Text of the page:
• Discarding
  • Streaming
  • Summarizing
  • Compressing
  • Virtualizing
pushing computation to data
Pushing Computation to Data
  • Moving data is expensive
  • Happens at every level
    • Send query to closest center
    • Process query on the server that holds data
improving i o efficiency
Improving I/O Efficiency
  • Limit accessed data
    • Generate commonly accessed data sets. Cons: delays and restricts
  • De-randomize I/O
    • Copy and re-cluster pieces accessed together
  • Trade I/O for CPU
    • Parallel CPU much cheaper than parallel I/O
  • Combine I/O
    • Shared scans
chunking and parallelizing
Chunking and Parallelizing

Easy crude cost estimate

Easy intermediate results

  • Only certain sharding algorithms appropriate for correlated data
  • Data-aware partitioning
    • Multi-level
    • With overlaps
    • Custom indices
data access indexes
Data Access – Indexes

Chunking = indexing

  • Essential for real-time
  • But indexes can be very harmful
    • High maintenance cost
    • Too much random I/O
isn t ssd the solution
Isn’t SSD the Solution?
  • SSD vs spinning disk
    • Sequential I/O ~3x faster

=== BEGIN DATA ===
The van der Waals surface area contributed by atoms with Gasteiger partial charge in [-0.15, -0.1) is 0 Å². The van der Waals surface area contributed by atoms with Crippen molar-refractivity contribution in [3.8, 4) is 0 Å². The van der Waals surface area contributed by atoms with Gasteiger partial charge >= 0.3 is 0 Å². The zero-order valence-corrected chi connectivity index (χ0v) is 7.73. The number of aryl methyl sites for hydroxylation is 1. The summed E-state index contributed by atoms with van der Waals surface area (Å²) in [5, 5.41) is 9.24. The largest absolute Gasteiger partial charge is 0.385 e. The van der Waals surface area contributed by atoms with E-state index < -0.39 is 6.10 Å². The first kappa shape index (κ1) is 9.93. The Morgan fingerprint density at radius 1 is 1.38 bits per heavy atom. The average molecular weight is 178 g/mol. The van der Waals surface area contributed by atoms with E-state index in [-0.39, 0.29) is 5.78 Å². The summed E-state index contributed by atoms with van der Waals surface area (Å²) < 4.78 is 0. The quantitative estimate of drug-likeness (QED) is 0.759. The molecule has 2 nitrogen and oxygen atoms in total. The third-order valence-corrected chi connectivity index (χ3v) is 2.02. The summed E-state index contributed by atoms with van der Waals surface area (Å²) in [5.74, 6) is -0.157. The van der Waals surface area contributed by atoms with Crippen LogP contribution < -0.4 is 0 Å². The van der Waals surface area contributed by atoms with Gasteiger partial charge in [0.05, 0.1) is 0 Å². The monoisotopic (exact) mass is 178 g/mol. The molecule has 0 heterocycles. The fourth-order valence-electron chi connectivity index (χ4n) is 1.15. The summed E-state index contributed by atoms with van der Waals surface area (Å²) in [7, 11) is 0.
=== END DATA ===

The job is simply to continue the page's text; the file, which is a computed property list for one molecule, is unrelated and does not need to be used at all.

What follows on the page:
• Random I/O ~100-200 x faster
  • 1% of 1 billion records = 10 million accesses
data access shared scanning
Data Access – Shared Scanning
  • Idea
    • Scan partition per disk at a time
    • Share fetched data among queries
    • Synchronize scans for joins
  • Benefits
    • Sequential access
    • Predictable I/O cost and response time
    • Conceptually simple, no need for indexes
    • Best bet for unpredictable, ad hoc analysistouching large fraction of data
operators apis tools
Operators, APIs, Tools
  • Procedural language for complex analyses
    • C++, Python, IDL, even Fortran
    • Pig, sawzall
    • SQL far from ideal
  • Frequently rely on low-level access
  • Tools (R, MATLAB, Excel, …) don’t scale
    • Sample or reduce to fit in RAM